AG Githu Muigai returning to the lecture hall after 35-year law career
Former Attorney- General Githu Muigai is set to join the list of high flying corporate chiefs and State officers taking back their wealth of experiences to university students.
Prof Muigai said he’ll be back in the classroom from June after more than 35 years career in law spanning public and private sectors.
“I am starting my teaching job in the next six months,” Prof Muigai told the Business Daily. “I should have started earlier but I still wanted to enjoy my leave in full.”
He, however, did not reveal the university he’s heading to.
Last year in February, President Uhuru Kenyatta made a surprise announcement of Prof Muigai’s resignation from State Law Office where he served as the AG for six and a half years. He has since been replaced by Justice Paul Kihara Kariuki who at the time served as president of the Court of Appeal.
He is presently serving as a member of UN Human Rights Council’ working group on business and human rights, a team made up of independent experts who report and advise on human rights from a thematic or country-specific perspective.
He holds a bachelor’s degree in Law degree from the University of Nairobi, a Master’s degree in International Law from Columbia University School of Law, and a doctorate degree in law.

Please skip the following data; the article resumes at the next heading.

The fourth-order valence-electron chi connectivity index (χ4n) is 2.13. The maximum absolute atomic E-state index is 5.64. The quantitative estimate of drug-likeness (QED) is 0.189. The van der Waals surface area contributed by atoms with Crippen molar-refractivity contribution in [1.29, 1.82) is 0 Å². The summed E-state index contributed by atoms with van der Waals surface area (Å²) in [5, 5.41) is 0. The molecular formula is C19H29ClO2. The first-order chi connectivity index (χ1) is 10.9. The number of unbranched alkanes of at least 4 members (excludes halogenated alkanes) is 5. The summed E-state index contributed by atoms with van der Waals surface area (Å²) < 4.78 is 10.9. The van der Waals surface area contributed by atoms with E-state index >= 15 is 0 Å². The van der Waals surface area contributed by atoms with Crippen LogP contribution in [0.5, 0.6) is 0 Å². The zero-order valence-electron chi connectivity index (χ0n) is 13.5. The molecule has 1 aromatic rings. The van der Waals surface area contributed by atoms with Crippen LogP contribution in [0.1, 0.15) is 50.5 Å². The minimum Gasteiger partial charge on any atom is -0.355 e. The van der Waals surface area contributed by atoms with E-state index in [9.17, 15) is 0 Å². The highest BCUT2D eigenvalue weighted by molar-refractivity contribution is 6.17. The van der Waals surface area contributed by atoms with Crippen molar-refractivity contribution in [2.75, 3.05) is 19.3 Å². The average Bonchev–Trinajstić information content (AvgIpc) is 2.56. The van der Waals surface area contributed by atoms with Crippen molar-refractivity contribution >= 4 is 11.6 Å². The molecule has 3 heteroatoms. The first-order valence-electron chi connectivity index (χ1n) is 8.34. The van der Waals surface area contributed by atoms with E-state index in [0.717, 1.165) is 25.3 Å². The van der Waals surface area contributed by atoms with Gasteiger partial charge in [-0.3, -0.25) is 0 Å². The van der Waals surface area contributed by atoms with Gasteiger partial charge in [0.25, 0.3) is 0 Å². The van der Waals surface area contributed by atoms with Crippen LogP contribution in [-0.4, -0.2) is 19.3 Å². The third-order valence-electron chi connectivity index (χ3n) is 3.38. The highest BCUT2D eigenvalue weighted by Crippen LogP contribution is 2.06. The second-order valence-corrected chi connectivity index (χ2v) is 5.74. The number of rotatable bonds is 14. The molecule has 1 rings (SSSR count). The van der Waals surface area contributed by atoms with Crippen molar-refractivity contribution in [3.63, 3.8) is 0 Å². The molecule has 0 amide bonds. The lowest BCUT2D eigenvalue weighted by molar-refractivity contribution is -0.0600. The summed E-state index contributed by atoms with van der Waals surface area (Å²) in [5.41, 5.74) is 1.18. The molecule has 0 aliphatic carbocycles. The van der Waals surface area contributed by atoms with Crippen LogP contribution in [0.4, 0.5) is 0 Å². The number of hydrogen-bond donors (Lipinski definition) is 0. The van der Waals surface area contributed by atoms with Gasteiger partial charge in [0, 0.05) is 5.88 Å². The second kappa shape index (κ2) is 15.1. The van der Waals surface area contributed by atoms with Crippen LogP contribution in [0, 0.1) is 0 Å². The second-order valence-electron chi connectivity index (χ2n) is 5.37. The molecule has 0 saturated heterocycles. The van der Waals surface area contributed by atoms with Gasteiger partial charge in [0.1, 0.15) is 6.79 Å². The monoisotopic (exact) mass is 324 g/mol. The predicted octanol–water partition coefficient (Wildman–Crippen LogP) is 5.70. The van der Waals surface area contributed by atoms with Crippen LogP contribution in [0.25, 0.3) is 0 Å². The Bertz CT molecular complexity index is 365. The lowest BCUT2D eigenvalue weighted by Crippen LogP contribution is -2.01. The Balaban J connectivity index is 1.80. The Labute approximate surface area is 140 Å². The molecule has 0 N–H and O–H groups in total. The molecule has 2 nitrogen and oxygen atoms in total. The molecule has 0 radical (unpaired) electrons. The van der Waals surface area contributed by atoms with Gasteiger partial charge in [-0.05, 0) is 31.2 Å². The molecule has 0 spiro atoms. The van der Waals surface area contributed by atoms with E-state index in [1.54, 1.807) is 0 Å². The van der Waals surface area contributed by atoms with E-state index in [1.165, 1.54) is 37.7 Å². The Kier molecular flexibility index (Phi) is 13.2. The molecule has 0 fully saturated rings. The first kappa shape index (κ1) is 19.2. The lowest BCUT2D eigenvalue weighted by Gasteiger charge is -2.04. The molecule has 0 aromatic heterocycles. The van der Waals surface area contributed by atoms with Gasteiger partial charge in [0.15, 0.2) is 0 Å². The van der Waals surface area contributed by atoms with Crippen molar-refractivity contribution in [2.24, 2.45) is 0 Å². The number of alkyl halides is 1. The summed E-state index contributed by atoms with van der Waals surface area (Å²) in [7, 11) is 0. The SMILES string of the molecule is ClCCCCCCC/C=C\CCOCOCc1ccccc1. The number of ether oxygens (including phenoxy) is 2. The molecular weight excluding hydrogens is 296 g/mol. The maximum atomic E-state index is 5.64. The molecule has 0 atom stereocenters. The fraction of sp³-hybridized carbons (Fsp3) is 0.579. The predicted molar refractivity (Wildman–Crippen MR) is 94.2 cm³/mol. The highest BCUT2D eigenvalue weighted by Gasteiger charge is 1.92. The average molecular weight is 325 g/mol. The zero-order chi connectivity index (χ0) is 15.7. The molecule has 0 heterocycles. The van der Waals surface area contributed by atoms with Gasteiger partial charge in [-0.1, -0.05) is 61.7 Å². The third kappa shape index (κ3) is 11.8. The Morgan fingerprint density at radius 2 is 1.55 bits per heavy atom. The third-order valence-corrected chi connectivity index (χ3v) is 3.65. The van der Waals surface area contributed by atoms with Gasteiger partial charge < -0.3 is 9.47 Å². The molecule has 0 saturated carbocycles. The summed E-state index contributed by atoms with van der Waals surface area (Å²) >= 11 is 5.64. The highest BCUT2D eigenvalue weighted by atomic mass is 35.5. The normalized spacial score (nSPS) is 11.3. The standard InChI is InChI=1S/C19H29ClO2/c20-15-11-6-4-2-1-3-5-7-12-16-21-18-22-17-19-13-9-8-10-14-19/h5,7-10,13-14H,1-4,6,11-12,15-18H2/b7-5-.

His areas of expertise include commercial litigation and arbitration, constitutional and administrative law, ICT law, insurance and banking law, investments Law, mergers & acquisitions law and public procurement law.
His decision to go back to lecture halls puts him in the same path taken by public figures such as Prof Anyang’ Nyong’o, a former Health minister now serving as Kisumu Governor. Such leaders are believed to play important role in helping universities to bridge the gap between what is taught in lecture halls and its application in the job market.
Former Kenya Power chief executive Ben Chumo and Retirement Benefits Authority boss Edward Odundo have lately been featured among PhD-wielding business leaders who at times act as part-time lecturers.
Investment firm TransCentury’s youthful chief executive Gachao Kiuna, Silas Masinde Simiyu of Geothermal Development Company, former Sasini managing director and now a director of a UK charity Caesar Mwangi, and Philip Kamau, a senior director in charge of finance at the African Export-Import Bank (Afreximbank), are also known to visit universities to teach business and management-related courses.